Theatre Review: BEDKNOBS AND BROOMSTICKS – Palace Theatre, Manchester

The cast of Bedknobs and Broomsticks

The cast of BEDKNOBS AND BROOMSTICKS. Photo Credit: Johan Persson

With its dazzling effects, accomplished puppetry, catchy score and excellent cast performance, BEDKNOBS AND BROOMSTICKS is a feast for eyes and ears.

5 out of 5 stars

It’s been 50 years since Disney’s BEDKNOBS AND BROOMSTICKS cast its spell on the big screen. Often unfairly regarded as the poor relation to MARY POPPINS due to its similarities in style and song, this magical musical has taken a good while to make it onto the stage. Thankfully, due to some clever stage work, a shining new cast, and some spellbinding illusions, it was certainly worth the wait.

Set during World War II, BEDKNOBS AND BROOMSTICKS follows the recently orphaned Rawlins children who are evacuated from wartime London to live with the mysterious Eglantine Price. Upon discovering Eglantine is a trainee witch, they join forces to search for a secret spell that will defeat the enemy once and for all. Armed with an enchanted bedknob, a bewitched broomstick and a magical flying bed, the four fly in search of Professor Emelius Browne, who can help them cast the spell, encountering a series of adventures along the way.

With its dazzling effects, accomplished puppetry, catchy score, and excellent cast performance, Disney’s stage adaptation of BEDKNOBS AND BROOMSTICKS is just as good, if not better, than its screen counterpart.

Brian Hill’s book brings a tighter narrative arc and fuller character backstories to the much-loved story whilst retaining the eccentricities and key moments we all know and love. New musical numbers by Neil Bartram also capture the brisk jollity of the Sherman brothers’ originals whilst helping to push the story along.

The cast of BEDKNOBS AND BROOMSTICKS.

The cast of BEDKNOBS AND BROOMSTICKS. Photo Credit: Johan Persson

Candice Edmunds’ direction makes for a dazzling start, well-served by her co-director’s Jamie Harrison’s visually stunning and artful set design, which creates a cradle for the action and aids the show’s tricks and illusions.

From the opening evacuation sequence, and the energetic dance number in PORTOBELLO ROAD, to the visually stunning THE BEAUTIFUL BRINY with its blue sequinned costumes by Gabriella Slade, and chorus of fish puppets, this production is a feast for eyes and ears.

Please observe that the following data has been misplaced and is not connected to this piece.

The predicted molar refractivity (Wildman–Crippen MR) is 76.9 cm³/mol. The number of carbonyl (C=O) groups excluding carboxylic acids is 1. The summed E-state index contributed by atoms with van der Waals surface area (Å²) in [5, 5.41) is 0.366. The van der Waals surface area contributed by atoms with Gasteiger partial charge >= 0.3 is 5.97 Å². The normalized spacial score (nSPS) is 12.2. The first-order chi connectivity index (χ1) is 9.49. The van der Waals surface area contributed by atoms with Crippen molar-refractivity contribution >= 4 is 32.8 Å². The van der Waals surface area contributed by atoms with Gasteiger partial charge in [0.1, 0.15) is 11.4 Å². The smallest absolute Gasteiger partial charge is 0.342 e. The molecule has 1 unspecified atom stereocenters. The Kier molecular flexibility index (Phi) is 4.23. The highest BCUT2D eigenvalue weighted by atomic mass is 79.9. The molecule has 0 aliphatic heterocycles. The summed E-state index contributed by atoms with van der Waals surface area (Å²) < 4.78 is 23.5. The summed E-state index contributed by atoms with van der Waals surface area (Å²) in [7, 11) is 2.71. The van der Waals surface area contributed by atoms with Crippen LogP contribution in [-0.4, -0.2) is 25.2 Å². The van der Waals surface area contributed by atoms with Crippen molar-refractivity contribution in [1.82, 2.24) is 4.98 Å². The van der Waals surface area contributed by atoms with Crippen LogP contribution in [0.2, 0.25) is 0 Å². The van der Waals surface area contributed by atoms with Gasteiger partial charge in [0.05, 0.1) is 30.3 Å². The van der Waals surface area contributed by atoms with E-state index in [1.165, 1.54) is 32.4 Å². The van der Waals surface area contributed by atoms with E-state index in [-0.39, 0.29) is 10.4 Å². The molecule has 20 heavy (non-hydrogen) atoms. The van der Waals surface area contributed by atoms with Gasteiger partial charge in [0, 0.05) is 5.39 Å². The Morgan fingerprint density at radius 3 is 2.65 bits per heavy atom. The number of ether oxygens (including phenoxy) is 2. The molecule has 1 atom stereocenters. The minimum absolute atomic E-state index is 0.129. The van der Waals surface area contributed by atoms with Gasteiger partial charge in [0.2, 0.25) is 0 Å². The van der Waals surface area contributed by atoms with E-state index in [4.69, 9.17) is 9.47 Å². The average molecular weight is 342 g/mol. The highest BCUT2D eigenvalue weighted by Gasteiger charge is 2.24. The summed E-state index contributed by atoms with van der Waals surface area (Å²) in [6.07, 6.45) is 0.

Dianne Pilkington is a delight as Eglantine Price, bringing the essence of Angela Lansbury’s character to life on stage while adding her own individual touches to it. Her beautiful vocals give the celebrated Sherman Brothers’ songs full value, with her performance of A STEP IN THE RIGHT DIRECTION whilst learning to fly on a broomstick stands out as a highlight.

As Emelius Browne, Charles Brunton plays up the silliness of the character, bringing his own brand of unique wizardry to the role. Aided by an uncanny resemblance to David Tomlinson, his portrayal is both engaging and delightful.

There’s good work from the three children, led by Conor O’Hara as the oldest child Charlie, who takes on much of the legwork. While O’Hara struggles to maintain credibility as a thirteen-year-old, he finds his character well, driving forward a lot of the plot. His musical number NEGOTIALITY is both cheeky and likeable.

Dianne Pilkington in BEDKNOBS AND BROOMSTICKS.

Dianne Pilkington in BEDKNOBS AND BROOMSTICKS. Photo Credit: Johan Persson

Of course, BEDKNOBS AND BROOMSTICKS is all about the magic, and illusions designer Jamie Harrison certainly doesn’t disappoint. The flying bed is a delight to watch with its glowing amber frame, earning a well-deserved round of applause when it takes off the first time.

There’s also a refreshing absence of CGI, the production relying on good old puppetry and talent to transport you into a world of fantasy. The show is bursting with magical tricks as cast members appear magically out of a cloud of smoke, and characters turn magically into animals aided by Kenneth MacLeod’s puppet design, which is both pleasing and creative.

Fans of the film will notice that the ending has been altered, which frames the show in a different way, but this doesn’t hinder its charm or appeal.

In fact, there’s nothing to dislike here, this delightful, skilful, and magical tale enchanting fans of all ages. Bob along and buy yourself a ticket – you won’t regret it.

BEDKNOBS AND BROOMSTICKS runs at the Palace Theatre, Manchester, until 24 October 2021